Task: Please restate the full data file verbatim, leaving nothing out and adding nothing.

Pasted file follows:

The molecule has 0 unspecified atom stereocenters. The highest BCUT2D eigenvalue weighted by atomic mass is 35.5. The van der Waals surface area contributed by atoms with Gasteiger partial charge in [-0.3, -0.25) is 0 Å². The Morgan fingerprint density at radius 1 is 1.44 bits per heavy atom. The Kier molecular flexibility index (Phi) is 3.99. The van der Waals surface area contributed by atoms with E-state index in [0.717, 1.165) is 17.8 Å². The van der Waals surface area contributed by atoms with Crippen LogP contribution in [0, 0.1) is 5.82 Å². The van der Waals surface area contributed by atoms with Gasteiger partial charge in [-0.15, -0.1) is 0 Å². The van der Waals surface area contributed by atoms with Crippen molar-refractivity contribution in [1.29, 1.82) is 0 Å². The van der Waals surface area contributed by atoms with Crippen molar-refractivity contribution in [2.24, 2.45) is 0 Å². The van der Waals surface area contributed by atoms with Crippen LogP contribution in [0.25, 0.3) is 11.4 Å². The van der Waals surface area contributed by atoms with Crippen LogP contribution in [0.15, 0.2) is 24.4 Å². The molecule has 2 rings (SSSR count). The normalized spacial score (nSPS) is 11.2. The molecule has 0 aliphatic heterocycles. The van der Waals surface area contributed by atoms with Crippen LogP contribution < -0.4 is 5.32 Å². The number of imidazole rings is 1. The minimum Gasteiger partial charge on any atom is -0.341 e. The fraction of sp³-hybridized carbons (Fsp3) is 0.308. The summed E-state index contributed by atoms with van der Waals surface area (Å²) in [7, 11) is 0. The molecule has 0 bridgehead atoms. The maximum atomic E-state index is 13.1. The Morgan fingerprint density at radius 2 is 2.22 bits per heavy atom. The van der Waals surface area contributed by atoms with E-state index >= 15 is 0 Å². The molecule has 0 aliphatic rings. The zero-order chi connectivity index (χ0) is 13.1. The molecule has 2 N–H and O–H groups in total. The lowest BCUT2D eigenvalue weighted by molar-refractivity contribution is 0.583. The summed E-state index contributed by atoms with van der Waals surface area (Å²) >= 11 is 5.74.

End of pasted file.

The molecule has 0 unspecified atom stereocenters. The highest BCUT2D eigenvalue weighted by atomic mass is 35.5. The van der Waals surface area contributed by atoms with Gasteiger partial charge in [-0.3, -0.25) is 0 Å². The Morgan fingerprint density at radius 1 is 1.44 bits per heavy atom. The Kier molecular flexibility index (Phi) is 3.99. The van der Waals surface area contributed by atoms with E-state index in [0.717, 1.165) is 17.8 Å². The van der Waals surface area contributed by atoms with Crippen LogP contribution in [0, 0.1) is 5.82 Å². The van der Waals surface area contributed by atoms with Gasteiger partial charge in [-0.15, -0.1) is 0 Å². The van der Waals surface area contributed by atoms with Crippen molar-refractivity contribution in [1.29, 1.82) is 0 Å². The van der Waals surface area contributed by atoms with Crippen molar-refractivity contribution in [2.24, 2.45) is 0 Å². The van der Waals surface area contributed by atoms with Crippen LogP contribution in [0.25, 0.3) is 11.4 Å². The van der Waals surface area contributed by atoms with Crippen LogP contribution in [0.15, 0.2) is 24.4 Å². The molecule has 2 rings (SSSR count). The normalized spacial score (nSPS) is 11.2. The molecule has 0 aliphatic heterocycles. The van der Waals surface area contributed by atoms with Crippen LogP contribution < -0.4 is 5.32 Å². The number of imidazole rings is 1. The minimum Gasteiger partial charge on any atom is -0.341 e. The fraction of sp³-hybridized carbons (Fsp3) is 0.308. The summed E-state index contributed by atoms with van der Waals surface area (Å²) in [7, 11) is 0. The molecule has 0 bridgehead atoms. The maximum atomic E-state index is 13.1. The Morgan fingerprint density at radius 2 is 2.22 bits per heavy atom. The van der Waals surface area contributed by atoms with E-state index >= 15 is 0 Å². The molecule has 0 aliphatic rings. The zero-order chi connectivity index (χ0) is 13.1. The molecule has 2 N–H and O–H groups in total. The lowest BCUT2D eigenvalue weighted by molar-refractivity contribution is 0.583. The summed E-state index contributed by atoms with van der Waals surface area (Å²) >= 11 is 5.74.